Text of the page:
The first thing worth noting about Lost Concert Series: Dean Martin is that the title is a complete misnomer. This isn't a concert at all; it is, in fact, a collection of musical performances from Martin's early TV appearances, mostly his gigs hosting The Colgate Comedy Hour with then-partner Jerry Lewis. The title and cover art are therefore more than a little deceptive, showing a 60s-era Dino in front of a Las Vegas skyline (these TV shows were done in Los Angeles). Not that the title is apparently that important; even the distributors aren't quite sure, with the disc titled "Dean Martin: Legends In Concert" on the on-screen menu and "Dino: The Early Performances" at the beginning of the program. Throw 'em all on the wall and see what sticks, I guess.
Titling gaffes aside, this is a pretty decent compilation of Martin tunes, though most are in a hurried or abbreviated form to keep up the fast variety show pace. Nineteen songs are smashed into the disc's 42-minute running time, which makes for an average of less than two-and-a-half minutes each; some, like "I wonder Who's Kissing Her Now," are noticeably shorter than that.
The iconic "That's Amore!" is wisely chosen to lead off the program, and it is a rousing, swinging rendition that takes a few liberties with the recorded version. His performance of "Carolina in the Morning" is sweet and infectious, and "Memories are Made of This" is an enjoyable pseudo-country number, with Martin backed by acoustic guitars and murmuring background vocals. He sings the breezy "One for My Baby and One More for the Road" with a glimmer in his eye, and his poise in "Louise"--tuxedo tie undone, snapping his fingers, grinning, and maybe a little buzzed--is classic Dino. The disc's highlight, however, may very well be his lovery, forelorn take on "If You Were the Only Girl in the World," which is just plain marvelous.
A few other numbers don't quite work, at least not as self-contained songs (many are performed on sets and backdrops that don't make much sense out of context). An awkward, slowed-down version of "When You're Smiling" appears to have been staged as some kind of lullaby, and doesn't work that way. His performances are mostly flawless, but he looks fairly worn-out and sweaty on "Isle of Capri" and "I'm Gonna Sit Right Down and Write Myself a Letter," and also seems a little out of it on "You Made Me Love You," although it concludes with a very funny (and unexpected) punchline. A couple of other songs are wrecked by intrusive post-production work--during "Almost Like Being In Love" and "Love Me with All Your Heart," the editor inexplicably cuts away to shoddy-looking freeze frames of Martin, captured from other parts of these programs. It's an unattractive augmentation that calls unwanted attention to itself.
But Martin is terrific, and it's admittedly fun to watch these early clips of the crooner in action. It's just a shame that the program has been so sloppily assembled; not only are the songs listed in incorrect order on the disc's sleeve, but the end credits leave out such valuable information as where the clips came from and even who composed the songs (we just get a list, though thankfully this one is in the right order). Combine that sloppiness with the disc's scant running time, and this one feels like a bit of a con job.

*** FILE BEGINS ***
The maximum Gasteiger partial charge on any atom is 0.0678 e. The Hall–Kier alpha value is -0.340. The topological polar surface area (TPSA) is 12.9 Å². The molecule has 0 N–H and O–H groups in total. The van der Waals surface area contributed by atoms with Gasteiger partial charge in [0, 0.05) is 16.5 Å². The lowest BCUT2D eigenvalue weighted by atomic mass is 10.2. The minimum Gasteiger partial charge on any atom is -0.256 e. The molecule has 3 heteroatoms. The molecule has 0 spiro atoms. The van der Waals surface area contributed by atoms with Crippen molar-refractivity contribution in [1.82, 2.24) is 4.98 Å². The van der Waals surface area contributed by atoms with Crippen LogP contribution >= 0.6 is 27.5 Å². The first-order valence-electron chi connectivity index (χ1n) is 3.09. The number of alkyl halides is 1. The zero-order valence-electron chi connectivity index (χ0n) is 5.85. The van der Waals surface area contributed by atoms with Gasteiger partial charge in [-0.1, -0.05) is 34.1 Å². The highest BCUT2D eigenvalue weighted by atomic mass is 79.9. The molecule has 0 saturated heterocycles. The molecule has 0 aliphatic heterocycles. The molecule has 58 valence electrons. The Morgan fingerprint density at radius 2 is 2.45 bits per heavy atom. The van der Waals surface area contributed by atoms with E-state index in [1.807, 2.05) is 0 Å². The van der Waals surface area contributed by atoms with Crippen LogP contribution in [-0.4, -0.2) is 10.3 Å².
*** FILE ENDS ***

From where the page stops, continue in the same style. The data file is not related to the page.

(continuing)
The full-frame image looks about as good as can be expected with clips this old, which were presumably transferred from kinescope recordings. The customary dirt, scratches, and "black holes" will come as no surprise to anyone who's watched much vintage TV. The picture quality varies some from program to program, with some clips fairly crisp and others aging badly; the performance of "Too Young," for example, uses dim, soft-focus photography that looks like a blurry mess here.
We also get an obtrusive "GMVS- Dino: The Early Performances" burn-in that pops up occasionally in the lower right corner throughout the program; extra points taken off for that irritation.
Though no audio menu is available, the viewer can choose between 5.1 and 2.0 mixes that are a bit of a cheat. Obviously, these shows were recorded in mono, and a package that can't even get the title right clearly didn't spring for a remix. So there's no separation at all, and you're basically choosing between whether you'd like to hear the same audio coming out of two speakers or five. That said, we don't expect a sophisticated audio mix for old TV performances, and this audio is passable--clear and well-modulated, if occasionally hissy and a little bit thin.
No bonus features are offered for this disc.
Inaccurately titled though it may be, Lost Concert Series: Dean Martin offers some fine archival footage of some terrific performances. The presentation is a little on the sloppy side, however, and the brief running time certainly doesn't make it feel like a must-own. Hardcore fans may want to pick it up, but everyone else is more than safe leaving this one for the rental list.
Jason lives with his wife Rebekah and their daughter Lucy in New York. He holds an MA in Cultural Reporting and Criticism from NYU. He is film editor for Flavorwire and is a contributor to Salon, the Atlantic, and several other publications. His first book, Pulp Fiction: The Complete History of Quentin Tarantino's Masterpiece, was released last fall by Voyageur Press. He blogs at Fourth Row Center and is yet another critic with a Twitter feed.